Give to Charity for the Holidays | Every Little Bit Helps

Help the hungry for the holidays

Charitable giving is easier than ever, thanks to the Internet, and a little bit of money can make a huge difference. Plus, its  to make  you feel good!

Charitable giving is easier than ever, thanks to the Internet, and a little bit of money can make a huge difference. Plus, it's to make you feel good!

The holiday season has a way of pushing the generous, charitable side of people into action. Of course, fighting hunger and poverty are year-round battles, as is providing developing countries with access to education and health care.

But if the holiday season is what it takes to get people into a giving mood, so be it. Giving to charity helps families in the U.S. and all over world, and I recently found out just how far small donations go toward fighting hunger and aiding education, gender equality, health care and infrastructure. You might think juggling debt management and donating money to charity is impossible, but it only takes a little bit of money to make a big difference.

Book recommendation

I learned about what charities do with small donations from a book I read recently, “Give a Little,” by Wendy Smith. Much like the author of this book, I had always thought that I had to make huge sacrifices in order to help the less fortunate. However, from “Give a Little” I learned that donations as small as $3 can make a huge difference in feeding the hungry, fighting disease or helping those who don’t have access to clean water.

“Give a Little” details what different organizations do with small amounts of money, from about $3 to $60. Even just a $5 or $10 donation can lift a whole family permanently out of poverty in some cases. Who doesn’t have $5 to give to sick or starving fellow humans?

Making every dollar count

Of course, I paid $15 for “Give a Little” and then felt very silly knowing how much good that $15 could have done to help people. But I gave the book to my sister and asked her to give it to someone else when she is done, hoping that a chain reaction of giving will follow. This is an example of ripple effect giving, which is talked about at length in “Give a Little.”

However, I recommend you use your $15 to help poor families in developing countries or right here in the U.S. I have compiled a short list of organizations that can do a whole lot of good for a little money. My family agreed to give to these charities this year rather than buying each other more unnecessary stuff, so if you’re struggling to come up with a way to draw more meaning out of the holidays, perhaps this will help.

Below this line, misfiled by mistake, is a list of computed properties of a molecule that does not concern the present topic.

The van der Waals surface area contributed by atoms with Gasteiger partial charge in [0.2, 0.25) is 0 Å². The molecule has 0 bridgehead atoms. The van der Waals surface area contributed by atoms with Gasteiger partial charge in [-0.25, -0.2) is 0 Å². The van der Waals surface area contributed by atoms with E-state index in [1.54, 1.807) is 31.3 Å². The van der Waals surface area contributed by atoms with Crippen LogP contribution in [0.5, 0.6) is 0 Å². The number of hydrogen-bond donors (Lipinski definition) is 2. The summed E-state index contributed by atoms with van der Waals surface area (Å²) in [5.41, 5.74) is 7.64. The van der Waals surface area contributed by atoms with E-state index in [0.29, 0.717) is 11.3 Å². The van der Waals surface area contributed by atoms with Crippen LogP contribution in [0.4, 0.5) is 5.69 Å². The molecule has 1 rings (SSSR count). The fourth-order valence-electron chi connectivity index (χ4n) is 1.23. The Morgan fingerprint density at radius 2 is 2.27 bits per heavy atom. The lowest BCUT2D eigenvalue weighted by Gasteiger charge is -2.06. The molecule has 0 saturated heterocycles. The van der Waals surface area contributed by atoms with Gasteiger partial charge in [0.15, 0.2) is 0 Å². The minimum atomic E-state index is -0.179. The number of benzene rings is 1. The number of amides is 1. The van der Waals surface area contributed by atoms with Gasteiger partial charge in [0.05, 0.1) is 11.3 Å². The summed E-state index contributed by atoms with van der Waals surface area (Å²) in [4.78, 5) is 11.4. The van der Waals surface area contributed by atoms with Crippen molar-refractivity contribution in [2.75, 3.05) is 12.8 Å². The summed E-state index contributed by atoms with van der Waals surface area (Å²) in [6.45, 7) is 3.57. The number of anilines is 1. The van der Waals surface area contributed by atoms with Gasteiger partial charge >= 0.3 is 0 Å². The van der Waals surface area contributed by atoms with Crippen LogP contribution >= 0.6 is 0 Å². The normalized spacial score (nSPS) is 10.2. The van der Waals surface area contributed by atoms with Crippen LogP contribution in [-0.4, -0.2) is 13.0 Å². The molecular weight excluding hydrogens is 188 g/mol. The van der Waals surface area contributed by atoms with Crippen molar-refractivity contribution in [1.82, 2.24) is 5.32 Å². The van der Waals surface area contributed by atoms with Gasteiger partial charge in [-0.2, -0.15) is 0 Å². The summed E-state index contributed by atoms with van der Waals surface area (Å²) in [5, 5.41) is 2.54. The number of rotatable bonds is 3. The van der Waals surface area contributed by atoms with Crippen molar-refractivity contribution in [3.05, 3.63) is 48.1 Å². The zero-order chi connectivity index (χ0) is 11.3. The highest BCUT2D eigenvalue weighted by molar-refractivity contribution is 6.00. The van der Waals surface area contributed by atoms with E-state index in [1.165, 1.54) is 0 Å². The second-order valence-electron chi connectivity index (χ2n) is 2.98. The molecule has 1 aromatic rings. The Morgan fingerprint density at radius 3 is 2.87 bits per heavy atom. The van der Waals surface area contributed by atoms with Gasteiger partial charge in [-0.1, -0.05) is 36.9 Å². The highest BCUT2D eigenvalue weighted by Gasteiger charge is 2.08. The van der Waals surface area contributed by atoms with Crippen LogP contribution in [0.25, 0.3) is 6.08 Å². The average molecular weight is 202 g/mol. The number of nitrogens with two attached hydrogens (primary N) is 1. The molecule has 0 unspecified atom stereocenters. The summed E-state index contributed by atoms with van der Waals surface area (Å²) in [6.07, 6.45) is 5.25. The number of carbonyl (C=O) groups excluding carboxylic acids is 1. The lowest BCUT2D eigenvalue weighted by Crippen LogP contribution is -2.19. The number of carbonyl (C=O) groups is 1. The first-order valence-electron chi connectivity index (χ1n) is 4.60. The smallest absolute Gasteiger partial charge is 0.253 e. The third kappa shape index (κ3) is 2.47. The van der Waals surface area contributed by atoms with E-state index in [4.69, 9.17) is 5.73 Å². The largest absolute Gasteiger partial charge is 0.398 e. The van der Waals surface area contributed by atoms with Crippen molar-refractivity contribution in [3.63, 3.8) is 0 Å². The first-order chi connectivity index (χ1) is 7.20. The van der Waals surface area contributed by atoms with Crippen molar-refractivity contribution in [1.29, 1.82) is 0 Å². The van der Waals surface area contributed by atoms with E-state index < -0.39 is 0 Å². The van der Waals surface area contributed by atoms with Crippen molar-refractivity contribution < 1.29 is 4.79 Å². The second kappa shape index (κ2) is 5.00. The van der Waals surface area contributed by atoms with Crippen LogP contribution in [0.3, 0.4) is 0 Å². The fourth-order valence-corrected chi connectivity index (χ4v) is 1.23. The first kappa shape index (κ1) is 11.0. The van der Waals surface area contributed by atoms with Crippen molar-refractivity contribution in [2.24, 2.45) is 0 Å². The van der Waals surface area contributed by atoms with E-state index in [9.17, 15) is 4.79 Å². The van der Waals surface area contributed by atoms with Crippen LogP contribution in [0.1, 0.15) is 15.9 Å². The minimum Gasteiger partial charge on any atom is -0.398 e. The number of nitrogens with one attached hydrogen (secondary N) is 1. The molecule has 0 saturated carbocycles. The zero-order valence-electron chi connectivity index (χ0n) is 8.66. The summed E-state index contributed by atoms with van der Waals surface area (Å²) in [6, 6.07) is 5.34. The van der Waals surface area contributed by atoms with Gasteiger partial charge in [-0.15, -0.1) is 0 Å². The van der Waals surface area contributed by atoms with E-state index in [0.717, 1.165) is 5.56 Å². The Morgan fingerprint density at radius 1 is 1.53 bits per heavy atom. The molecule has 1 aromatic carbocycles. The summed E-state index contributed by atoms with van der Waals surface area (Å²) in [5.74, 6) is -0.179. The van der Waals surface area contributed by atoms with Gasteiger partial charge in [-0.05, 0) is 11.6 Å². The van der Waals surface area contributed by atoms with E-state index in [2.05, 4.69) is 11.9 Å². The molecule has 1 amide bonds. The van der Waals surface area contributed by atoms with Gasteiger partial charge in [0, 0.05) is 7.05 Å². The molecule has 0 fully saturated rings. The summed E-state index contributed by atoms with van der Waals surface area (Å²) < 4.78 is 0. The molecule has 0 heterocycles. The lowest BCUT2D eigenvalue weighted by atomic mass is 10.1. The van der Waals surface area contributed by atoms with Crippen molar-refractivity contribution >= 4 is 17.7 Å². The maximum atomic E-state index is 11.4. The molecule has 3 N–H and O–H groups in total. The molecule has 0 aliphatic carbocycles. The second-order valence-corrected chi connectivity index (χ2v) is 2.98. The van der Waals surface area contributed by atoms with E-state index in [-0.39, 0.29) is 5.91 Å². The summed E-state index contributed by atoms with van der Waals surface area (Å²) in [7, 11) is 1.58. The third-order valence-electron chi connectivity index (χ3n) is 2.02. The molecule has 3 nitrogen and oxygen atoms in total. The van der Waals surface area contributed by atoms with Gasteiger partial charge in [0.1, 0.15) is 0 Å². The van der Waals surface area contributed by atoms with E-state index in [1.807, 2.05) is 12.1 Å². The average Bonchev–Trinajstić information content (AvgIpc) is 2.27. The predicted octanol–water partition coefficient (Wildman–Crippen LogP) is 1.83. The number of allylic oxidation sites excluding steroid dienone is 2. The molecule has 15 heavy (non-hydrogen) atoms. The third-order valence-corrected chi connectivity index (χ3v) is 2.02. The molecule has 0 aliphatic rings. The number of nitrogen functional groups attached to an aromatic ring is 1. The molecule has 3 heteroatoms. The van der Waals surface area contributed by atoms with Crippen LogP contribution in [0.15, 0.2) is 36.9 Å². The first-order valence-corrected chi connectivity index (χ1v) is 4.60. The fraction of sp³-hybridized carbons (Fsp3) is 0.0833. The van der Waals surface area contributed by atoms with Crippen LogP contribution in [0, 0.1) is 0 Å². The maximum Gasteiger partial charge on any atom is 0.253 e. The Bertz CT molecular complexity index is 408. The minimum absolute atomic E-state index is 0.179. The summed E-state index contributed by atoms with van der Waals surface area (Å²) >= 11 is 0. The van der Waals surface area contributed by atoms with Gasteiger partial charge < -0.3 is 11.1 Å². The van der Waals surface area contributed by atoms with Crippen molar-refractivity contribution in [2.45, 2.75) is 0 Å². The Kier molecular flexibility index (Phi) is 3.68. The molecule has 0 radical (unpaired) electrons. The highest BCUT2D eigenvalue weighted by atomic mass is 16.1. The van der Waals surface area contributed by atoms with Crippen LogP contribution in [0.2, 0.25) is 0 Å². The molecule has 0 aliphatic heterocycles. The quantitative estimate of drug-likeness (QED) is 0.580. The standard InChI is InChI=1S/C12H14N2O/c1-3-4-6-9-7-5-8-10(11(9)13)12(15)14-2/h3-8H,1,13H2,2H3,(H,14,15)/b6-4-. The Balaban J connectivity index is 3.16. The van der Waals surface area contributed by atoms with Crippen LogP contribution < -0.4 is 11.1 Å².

Heifer International

One of the most inspiring stories in “Give a Little” is about Heifer International, an organization that has been around since World War II. Heifer International provides individuals and families living in poverty in developing countries with the tools they need to feed themselves and their loved ones and make a living.

Donations as small as $20 can help lift a family permanently out of poverty. For instance, $20 buys a flock of chicks. When the chicks are old enough to lay eggs, they provide food for the family, and extra eggs can be sold for substantial income. Once a family escapes poverty and has enough to pay for the children to go to school the cycle stops and the children grow up to be self-sustaiing and entrepreneurial as well. Check out the Heifer International web site for more details on how the organization has helped and does help people all over the world, and find out how as little as $10 can change lives.

More organizations to research

Some of the other organizations I learned about help fight diseases. Nothing But Nets provides insecticide-treated mosquito bed nets to poor people who live in areas where malaria runs rampant. It only costs $10 to help someone avoid this often deadly disease.

Action against Hunger runs feeding centers in Kenya that nurse severely malnourished people back to health. A $50 could save someone’s life. KickStart helps Kenyan farmers by providing inexpensive water pumps to irrigate crops. KickStart says a $60 donation can permanently life a family out of poverty. Maternal and Child Health Product can help 18 mothers have clean, save baby delivies for just $5. The Global Fund to Fight AIDS, Malaria and Tuberculosis says if Americans donate $30 a year for three years they’ll have all the funding they need. Go to to learn more.

Most importantly, just remember to give whatever you can, even if it’s only a little bit. Thanks to the internet, donating to worthy causes is easier than ever. With so  many people out there living in poverty, just a few dollars can make all the difference in the world. A small amount that won’t make any difference to you could mean all the difference for an unfortunate family.

Other recent posts by bryanh